The Sketch: Like a 'Viz' caricature, Milburn opens his legs and shows his class

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The Independent Online

Too little has been written about Alan Milburn's testicles. Hang on, that diminutive is libellous. The things he's got in there may not even be testes but testissimos. Testeramas, indeed. They must be the size of small tortoises. I wouldn't mention this at all, naturally, but Mr Milburn - election co-ordinator and front runner for next Labour leader but one - comes into the House for PMQs and lays down on the front bench.

Too little has been written about Alan Milburn's testicles. Hang on, that diminutive is libellous. The things he's got in there may not even be testes but testissimos. Testeramas, indeed. They must be the size of small tortoises. I wouldn't mention this at all, naturally, but Mr Milburn - election co-ordinator and front runner for next Labour leader but one - comes into the House for PMQs and lays down on the front bench.

His legs splay open; his knees are literally forced apart by the hulking bulk of such ... orchidacity that you're tempted to call in the surgeons. There was a character in Viz like this, and that's interesting in itself because, with his attractive, jaunty manner and his suit all done up at the front, Mr Milburn looks as though he's been drawn by a Viz cartoonist.

Especially round the mouth, he looks like an affectionate parody of a Beano character. If you can think of a rhyme for "Alan Milburn" we might create a Beano-style strap-line for him to help him on his way.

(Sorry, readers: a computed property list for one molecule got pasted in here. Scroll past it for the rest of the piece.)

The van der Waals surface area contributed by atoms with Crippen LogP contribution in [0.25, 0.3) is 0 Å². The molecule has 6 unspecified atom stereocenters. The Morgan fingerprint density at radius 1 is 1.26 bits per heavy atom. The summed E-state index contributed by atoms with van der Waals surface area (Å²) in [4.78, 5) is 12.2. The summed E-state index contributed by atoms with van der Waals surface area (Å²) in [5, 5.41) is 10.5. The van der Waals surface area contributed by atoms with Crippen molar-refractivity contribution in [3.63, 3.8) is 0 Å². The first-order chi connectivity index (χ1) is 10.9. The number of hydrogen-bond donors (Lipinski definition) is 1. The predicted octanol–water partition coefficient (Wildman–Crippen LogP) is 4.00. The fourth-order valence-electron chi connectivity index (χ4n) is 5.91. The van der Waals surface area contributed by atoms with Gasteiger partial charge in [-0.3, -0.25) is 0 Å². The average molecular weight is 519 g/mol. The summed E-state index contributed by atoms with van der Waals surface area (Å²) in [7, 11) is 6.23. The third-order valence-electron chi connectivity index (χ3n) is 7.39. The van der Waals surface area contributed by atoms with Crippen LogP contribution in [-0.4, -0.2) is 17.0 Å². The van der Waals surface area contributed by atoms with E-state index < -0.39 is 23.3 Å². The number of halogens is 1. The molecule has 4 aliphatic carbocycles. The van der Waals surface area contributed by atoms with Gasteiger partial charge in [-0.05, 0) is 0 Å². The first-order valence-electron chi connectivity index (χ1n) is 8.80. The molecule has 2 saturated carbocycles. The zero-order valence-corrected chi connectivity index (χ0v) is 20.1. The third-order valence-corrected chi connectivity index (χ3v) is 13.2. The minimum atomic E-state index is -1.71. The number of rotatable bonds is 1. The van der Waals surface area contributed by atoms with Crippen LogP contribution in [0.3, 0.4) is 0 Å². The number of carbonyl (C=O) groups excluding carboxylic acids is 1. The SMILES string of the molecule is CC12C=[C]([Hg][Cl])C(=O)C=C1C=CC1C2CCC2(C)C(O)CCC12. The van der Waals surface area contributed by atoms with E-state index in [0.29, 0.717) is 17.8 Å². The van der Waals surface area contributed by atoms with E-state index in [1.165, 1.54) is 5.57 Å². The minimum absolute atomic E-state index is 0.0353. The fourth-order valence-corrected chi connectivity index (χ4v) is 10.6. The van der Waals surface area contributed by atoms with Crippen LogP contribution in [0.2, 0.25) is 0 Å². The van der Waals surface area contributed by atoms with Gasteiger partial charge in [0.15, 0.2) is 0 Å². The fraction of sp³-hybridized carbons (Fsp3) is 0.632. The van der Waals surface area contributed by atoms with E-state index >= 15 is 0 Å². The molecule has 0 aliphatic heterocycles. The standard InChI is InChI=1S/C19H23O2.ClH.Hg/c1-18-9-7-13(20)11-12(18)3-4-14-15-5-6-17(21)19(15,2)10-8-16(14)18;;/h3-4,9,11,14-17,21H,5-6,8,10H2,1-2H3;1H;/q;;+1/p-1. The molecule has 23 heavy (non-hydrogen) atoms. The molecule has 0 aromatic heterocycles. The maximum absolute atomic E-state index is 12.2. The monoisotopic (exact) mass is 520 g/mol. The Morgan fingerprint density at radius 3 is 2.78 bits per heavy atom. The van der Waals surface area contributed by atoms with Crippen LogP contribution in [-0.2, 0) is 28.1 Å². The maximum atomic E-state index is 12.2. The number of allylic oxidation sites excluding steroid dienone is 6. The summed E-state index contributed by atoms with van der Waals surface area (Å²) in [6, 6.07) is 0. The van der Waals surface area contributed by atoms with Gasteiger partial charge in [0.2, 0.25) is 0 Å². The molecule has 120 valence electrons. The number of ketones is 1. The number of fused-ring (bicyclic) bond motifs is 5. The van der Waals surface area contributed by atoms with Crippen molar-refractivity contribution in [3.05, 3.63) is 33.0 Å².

Now then, by contrast, Michael Howard. Likeable and intelligent as he may be, the Tory leader is in almost every way, the opposite of the rising Mr Milburn. He sits with his legs crossed for one thing. A year in office has unmanned him. Maybe there is truth in the rumour that No 10 has been pushing around (that he wobbled and nearly went a few months ago). He even used his predecessor's tiresome line in regard to the Prime Minister: "Nobody believes a word he says!" As this view is now attributed to the Chancellor it should have force. But the Tories have only to say something for us to lose interest in it.

Tony Blair defied us to say anything other than that the NHS was better than it was in 1997. Even after taking into account the multibillions wasted, the statistical fiddling, the incompetence and overspending and faffing about - the one thing about that particular statement of Mr Blair's is that it is true. Perhaps that's why the Government's poll ratings remain so dizzyingly high.

Repeatedly, Mr Howard asked Mr Blair about the quote attributed to the Chancellor. Once, when Mr Howard read it out verbatim Mr Blair leapt on his chance. "That is wrong. He never made that statement." Mr Blair very rarely does anything as straightforward as tell a direct lie. Mr Howard must have misplaced some of the punctuation.

Gordon Brown had almost confirmed the quote the day before and not merely by refusing to deny it. "Did you make the statement?" he was asked in the press pack.

He replied: "I made the statement ... " (brief pause while his mouth did that contemplative blow-hole thing) "on Sunday saying I had complete trust in the Prime Minister ... "

It was almost as orchidaceous as Mr Milburn.

simoncarr75@hotmail.com

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